Skip to main content

Posts

Showing posts from February, 2009

Proposed Law Would Protect Some Condo Landlord's

Some people buy condominiums to live in. Others buy condominiums and then offer the units as rental properties to others. Still others rent out condominiums when they want to sell but cannot find a buyer and they need the income to cover their expenses.

It turns out however, that many condo owners do not want to allow rentals in their buildings. In those instances, efforts are undertaken to impose rental restrictions of the association, by means of amending the governing rules; the Condominium Declaration and/or By-Laws. Naturally, this can be a terrible problem when the rules change after a rental situation has been created.

Enter West Suburban State Rep.s Sandra M. Pihos & Karen A. Yarbrough who have introduced legislation to address this issue. House Bill 821 proposes to amend the Illinois Condominium Property Act by offering "grandfather" protection to such landlords. If a condo owner's association changes the riles, he or she would be allowed to continue the r…

Foreclosure Properties never die....and won't just likely fade away either.

We were reminded this weekend that the housing market turmoil is taking its toll on us; the (former) home-owners; their pets; and ALL THE REST OF US WHO OWN or WISH TO OWN HOMES.

The Tribune devoted extensive coverage to the phenomenon of "ghost towns" in Englewood, Garfield Rogers & Washington Parks. Foreclosures force families out of their homes. But those homes remain leaving neighborhoods without neighbors. I first wrote about this problem back in January, 2008. Two more Sunday Trib articles here, and here.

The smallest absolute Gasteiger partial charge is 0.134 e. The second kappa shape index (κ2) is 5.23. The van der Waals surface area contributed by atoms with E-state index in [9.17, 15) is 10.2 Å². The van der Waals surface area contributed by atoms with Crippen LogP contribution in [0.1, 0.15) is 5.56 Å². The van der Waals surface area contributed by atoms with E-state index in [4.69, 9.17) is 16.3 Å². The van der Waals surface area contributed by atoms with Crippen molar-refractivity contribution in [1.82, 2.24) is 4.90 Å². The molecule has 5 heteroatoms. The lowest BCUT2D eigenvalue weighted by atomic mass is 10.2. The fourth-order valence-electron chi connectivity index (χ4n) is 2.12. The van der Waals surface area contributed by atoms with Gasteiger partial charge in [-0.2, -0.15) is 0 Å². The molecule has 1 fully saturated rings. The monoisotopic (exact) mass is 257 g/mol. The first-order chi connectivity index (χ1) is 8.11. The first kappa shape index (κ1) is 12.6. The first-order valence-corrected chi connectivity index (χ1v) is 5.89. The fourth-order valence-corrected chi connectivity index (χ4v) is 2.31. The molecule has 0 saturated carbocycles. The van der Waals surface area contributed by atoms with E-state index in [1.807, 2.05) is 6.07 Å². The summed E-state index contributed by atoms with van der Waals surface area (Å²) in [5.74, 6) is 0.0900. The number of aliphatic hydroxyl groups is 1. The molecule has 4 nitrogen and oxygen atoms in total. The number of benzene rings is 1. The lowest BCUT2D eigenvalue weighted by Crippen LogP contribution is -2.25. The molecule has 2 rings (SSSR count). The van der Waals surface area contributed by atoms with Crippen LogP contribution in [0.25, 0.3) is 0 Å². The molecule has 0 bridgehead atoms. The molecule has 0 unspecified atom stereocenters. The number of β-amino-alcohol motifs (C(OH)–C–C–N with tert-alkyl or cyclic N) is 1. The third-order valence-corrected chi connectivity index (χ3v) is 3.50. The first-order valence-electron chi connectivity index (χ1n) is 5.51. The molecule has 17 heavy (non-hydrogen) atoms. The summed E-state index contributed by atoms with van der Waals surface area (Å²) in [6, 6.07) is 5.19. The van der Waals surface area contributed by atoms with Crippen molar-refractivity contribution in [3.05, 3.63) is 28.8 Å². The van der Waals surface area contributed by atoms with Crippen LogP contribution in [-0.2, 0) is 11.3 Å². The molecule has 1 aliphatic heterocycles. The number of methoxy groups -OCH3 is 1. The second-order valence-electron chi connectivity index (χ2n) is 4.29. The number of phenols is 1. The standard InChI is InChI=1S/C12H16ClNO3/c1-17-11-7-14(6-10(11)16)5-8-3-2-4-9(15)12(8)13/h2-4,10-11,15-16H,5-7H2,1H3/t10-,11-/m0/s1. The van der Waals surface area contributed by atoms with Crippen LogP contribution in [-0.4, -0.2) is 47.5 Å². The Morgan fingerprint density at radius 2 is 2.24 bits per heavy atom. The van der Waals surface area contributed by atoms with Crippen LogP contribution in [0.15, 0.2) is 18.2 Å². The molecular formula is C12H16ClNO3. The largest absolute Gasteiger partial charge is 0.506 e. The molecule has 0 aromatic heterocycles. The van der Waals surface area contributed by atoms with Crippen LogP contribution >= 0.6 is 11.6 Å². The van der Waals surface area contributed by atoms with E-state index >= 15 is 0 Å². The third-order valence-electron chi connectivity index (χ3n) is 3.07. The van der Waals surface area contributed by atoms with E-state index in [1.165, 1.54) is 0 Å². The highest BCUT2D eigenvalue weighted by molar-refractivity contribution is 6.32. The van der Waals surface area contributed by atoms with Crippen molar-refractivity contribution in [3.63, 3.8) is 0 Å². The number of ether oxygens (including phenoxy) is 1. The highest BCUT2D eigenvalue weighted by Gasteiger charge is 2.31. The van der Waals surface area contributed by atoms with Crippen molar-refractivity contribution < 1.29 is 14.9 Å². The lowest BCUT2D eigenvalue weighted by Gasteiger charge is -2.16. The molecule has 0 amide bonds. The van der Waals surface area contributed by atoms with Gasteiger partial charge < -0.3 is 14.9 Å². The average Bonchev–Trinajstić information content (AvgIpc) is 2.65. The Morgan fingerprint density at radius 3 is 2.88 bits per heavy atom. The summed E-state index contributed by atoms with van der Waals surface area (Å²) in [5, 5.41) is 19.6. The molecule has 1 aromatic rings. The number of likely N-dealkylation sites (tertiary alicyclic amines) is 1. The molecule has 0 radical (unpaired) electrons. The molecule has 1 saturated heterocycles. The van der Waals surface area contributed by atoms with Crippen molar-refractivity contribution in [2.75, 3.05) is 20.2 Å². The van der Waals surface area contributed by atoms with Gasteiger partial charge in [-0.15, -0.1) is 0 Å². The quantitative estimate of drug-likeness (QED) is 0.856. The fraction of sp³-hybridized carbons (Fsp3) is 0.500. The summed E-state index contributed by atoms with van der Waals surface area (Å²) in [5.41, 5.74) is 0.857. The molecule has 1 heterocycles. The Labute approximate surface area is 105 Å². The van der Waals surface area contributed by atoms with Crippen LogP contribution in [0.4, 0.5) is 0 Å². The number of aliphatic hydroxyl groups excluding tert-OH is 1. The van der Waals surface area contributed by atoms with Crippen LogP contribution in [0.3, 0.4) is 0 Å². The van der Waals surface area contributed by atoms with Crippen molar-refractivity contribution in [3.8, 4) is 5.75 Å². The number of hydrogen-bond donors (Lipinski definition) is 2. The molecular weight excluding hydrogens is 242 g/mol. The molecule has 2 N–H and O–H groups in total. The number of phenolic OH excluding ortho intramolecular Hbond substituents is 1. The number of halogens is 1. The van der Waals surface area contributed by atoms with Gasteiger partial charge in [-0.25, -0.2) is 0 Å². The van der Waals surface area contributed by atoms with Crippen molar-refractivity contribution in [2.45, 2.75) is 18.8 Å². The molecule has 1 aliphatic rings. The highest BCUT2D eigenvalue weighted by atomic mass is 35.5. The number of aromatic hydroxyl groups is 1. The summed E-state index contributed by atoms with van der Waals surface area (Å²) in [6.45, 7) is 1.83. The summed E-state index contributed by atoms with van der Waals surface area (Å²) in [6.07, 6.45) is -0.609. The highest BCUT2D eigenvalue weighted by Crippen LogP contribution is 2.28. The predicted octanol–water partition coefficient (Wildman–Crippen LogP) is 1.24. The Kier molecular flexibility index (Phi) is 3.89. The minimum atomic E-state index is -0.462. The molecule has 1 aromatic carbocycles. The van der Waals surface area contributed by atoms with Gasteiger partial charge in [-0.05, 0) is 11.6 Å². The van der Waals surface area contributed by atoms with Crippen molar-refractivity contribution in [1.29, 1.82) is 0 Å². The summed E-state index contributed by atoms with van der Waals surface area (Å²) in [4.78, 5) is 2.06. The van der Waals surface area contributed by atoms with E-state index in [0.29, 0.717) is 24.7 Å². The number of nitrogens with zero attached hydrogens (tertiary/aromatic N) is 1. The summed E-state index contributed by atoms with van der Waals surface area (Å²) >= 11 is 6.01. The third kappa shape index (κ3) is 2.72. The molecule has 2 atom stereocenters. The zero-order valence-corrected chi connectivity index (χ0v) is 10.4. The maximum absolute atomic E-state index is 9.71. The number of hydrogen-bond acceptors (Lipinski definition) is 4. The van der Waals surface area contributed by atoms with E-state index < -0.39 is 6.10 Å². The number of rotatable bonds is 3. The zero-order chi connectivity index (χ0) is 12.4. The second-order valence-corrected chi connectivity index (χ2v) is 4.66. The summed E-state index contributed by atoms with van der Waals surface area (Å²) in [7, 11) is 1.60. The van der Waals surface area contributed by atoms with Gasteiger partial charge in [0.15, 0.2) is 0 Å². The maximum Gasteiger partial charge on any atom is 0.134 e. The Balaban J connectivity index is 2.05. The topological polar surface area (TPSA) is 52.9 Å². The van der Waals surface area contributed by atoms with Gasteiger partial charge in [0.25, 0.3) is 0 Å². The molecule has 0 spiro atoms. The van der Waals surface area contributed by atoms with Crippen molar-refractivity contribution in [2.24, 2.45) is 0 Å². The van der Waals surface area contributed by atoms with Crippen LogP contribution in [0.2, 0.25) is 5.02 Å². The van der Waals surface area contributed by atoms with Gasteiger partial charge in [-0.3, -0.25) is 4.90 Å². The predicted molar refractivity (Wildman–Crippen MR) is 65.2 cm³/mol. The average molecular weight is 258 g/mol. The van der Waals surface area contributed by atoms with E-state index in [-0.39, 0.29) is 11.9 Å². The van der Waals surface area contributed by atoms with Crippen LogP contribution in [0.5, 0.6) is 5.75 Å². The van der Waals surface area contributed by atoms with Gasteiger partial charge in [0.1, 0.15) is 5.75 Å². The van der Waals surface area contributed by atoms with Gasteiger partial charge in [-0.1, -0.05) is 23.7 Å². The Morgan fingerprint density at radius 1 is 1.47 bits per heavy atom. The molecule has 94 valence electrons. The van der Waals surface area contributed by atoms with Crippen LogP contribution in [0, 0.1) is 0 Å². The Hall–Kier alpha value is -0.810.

The Indianapolis Star reports on increasingly dogs & cats are being abandoned as owners lose the ability to care for their pets.

But the foreclosures are effecting ALL of us, even if we do not live in those worst hit areas. A new study by Deutsche Bank confirms something I wrote about three weeks ago: there is a large (and growing) inventory of bank-owned (foreclosed) properties. As banks release those properties back into the marketplace, the resulting torrent …

A Cautionary Tale for Real Estate Agents

I have posted before about various mortgage frauds. Others have reported about problems with bogus deeds. Here is a new one(to me, anyway) that might keep a realtor or two awake at night. This comes from Kelly Willey, a realtor in Abingdon, Maryland on Active Rain: A crazy internet "Nigerian" hijacks a realtor's listing, assumes her name on craig's list and offers the home for rent below market to lure "tenants." C.I.N. tells the "tenant" to send him a check and he'll mail the keys. Yikes!

I had not heard of this type of rental scam before, stealing an agents name and listing. Judging by the feedback to Kelly's post, this is an emerging problem in a number of communities. Only a matter of time before we start seeing it here. I suppose that it is inevitable that scamming and thievery increase when times are tough.

Kelly found out about the scam when "tenants" started calling her So what can be done to guard against frauds

Jones Day: Block Shopper's Chop Blocker ?

Blockshopper has been around Chicago for several years now, and recently rolled out a significant expansion of both its local and national coverages. I first wrote about them a year ago.

The beauty of the site is clearly in the eye of the beholder. If you want to know (even more about) who bought the house up the street (and what they paid), the site is just the cat's pajamas. If you just bought a house and want to hold on to a hopeful thread of a delusional belief that there is still a conceptual right to privacy in such matters, the site is a veritable nightmare.

At the end of the day, you really have to hand it to the folks who launched the website. They only publish data already available to the public at large, so its not like they are creating anything new or showing the world anything that the world doesn't already have access to. They are simply aggregating it in a way that no one has before them.